Thursday, December 27, 2012

Rumors, Speculation and Fact





In writing this blog I have been careful to distinguish between rumor, speculation and fact.

One of my blog colleagues is now accusing me of perpetuating a rumor.

As it was put,
“If we have enough credible evidence to put people on leave, let's get it over with, tell the people what happened (and treat us all like grown-ups and tell us the truth), and move on. That would put one conspiracy theory in the local blogosphere to rest...that being, that the principal was put on leave for a pocket knife incident. Nothing could be further from the full truth (although, I'm sure that didn't help). Apparently I'm guilty of being a psychic.” 

Now, as I read this, I am being accused of spreading the rumor that “the principal was put on leave for a pocket knife incident.” It is merely a rumor because, “Nothing could be further from the full truth….”

How that is a conspiracy theory is not clear.

Nevertheless I will state categorically that the written notice given to Ms. Perreault cited her handling of this incident as the sole reason for which she was being put on administrative leave. I am not postulating this as rumor, speculation or a partial truth. I am stating it as a fact.

If there is the intimation of a conspiracy I presume it would be in saying that the blogger who reported that her suspension would be forthcoming knew in advance what the reason would be (that would be one hell of a conspiracy).

I did not say that nor am I saying it now.

All that I have said was that the certainty of knowing that she would be put on leave indicated that a decision had been made. Clearly the blogger in question was told that this decision had been made before the event cited as the reason for it had occurred. It now appears that acting on that decision was only awaiting a defensible cause for that action. Any other reasons, real or imagined, were not given as cause for the action.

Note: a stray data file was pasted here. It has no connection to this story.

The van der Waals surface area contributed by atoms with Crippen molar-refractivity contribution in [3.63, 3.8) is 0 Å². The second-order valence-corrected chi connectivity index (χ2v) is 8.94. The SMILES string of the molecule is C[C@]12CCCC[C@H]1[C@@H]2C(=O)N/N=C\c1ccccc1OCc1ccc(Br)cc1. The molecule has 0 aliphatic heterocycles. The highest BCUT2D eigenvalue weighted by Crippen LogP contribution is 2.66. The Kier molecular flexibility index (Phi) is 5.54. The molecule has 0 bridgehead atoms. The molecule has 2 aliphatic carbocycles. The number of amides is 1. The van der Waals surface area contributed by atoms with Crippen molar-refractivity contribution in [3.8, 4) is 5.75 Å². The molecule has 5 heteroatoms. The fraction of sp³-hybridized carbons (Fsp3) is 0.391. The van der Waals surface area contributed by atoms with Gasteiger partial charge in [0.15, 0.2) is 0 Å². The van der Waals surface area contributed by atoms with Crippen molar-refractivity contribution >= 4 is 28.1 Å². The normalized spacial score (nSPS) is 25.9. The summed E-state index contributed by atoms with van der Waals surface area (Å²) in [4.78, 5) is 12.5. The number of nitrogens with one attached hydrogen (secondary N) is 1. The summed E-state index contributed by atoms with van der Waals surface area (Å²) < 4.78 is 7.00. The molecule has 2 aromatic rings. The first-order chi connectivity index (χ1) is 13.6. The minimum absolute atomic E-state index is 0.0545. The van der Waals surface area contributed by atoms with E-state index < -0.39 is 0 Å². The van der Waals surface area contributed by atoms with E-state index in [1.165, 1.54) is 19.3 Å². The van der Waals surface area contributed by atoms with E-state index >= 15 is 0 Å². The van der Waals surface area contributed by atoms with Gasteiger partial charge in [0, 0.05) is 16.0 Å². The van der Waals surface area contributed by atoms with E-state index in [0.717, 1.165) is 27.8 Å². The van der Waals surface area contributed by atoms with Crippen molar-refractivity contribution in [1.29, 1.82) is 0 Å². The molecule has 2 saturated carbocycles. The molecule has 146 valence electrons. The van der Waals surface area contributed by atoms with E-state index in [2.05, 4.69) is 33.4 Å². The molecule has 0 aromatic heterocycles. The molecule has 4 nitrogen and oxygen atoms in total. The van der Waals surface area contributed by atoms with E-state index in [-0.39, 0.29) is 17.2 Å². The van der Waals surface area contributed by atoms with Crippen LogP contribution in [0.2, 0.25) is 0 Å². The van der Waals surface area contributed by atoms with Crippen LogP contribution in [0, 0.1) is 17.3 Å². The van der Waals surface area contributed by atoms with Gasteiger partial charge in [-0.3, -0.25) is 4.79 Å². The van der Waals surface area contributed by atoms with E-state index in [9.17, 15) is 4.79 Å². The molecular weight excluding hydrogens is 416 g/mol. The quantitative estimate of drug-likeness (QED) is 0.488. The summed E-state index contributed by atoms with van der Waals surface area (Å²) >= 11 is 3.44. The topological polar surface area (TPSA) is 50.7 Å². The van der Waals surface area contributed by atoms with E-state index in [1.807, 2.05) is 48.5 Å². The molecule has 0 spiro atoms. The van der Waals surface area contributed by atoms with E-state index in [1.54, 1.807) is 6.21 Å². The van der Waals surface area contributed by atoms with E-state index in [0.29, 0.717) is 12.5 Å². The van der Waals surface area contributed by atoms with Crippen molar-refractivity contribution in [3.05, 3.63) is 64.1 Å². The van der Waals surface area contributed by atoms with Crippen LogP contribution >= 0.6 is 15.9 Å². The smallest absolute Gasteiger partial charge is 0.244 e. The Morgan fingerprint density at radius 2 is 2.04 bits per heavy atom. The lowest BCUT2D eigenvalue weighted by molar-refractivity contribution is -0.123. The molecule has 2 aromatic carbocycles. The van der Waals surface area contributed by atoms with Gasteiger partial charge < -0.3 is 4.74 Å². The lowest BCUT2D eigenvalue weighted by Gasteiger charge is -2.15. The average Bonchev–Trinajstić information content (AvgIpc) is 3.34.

If one wants to interpret that as a conspiracy, so be it.

We are told that one only had to overhear the conversations at the local donut shop to know that this was going to happen and why. Well, that is rumor and speculation. (It also belies the observation in his original article where he said, “Tomorrow, or early next week, you will hear some rather shocking news that few people I've spoken with saw coming.”)

When it comes to labor law in these cases one must rely upon something slightly more substantial than donut shop gossip. I am in no position to judge the validity of the charge leveled in the letter given to the principal by the temporary acting superintendent. I can merely state, as a fact, that this was the only reason given and further action will be adjudicated on the basis of that charge.

This is what I have reported, and I stand by it.

6 comments:

  1. If there was an active effort to make the principal's position untenable she may have grounds for unlawful termination on the basis of breach of good faith and fair dealing.

    ReplyDelete
    Replies
    1. Yes, I agree. If they - the school committee and acting superintendent do not have any substantial charges, then this town is going to most likely see a lawsuit or lawsuits based on these impulsive actions committed by them-the school committee and acting superintendent.

      Delete
  2. Between the two incidents under "so-called" investigation, the money that will be lost to the students is going to be substantial. Right now, it would appear that Mr. Ely will be totally unemployable and will hang on to the last for a settlement (sound familiar). The thing is that paying him off will most likely be the cheaper course of action for the district.

    In the case of Ms. Perreault, she has done nothing wrong that is actionable (maybe a reprimand if she did not properly communicate the "pen knife" incident up the chain of command). Just because people don't like her style is not grounds for what happened or for her termination. I will predict that she gets a hefty settlement and her job back.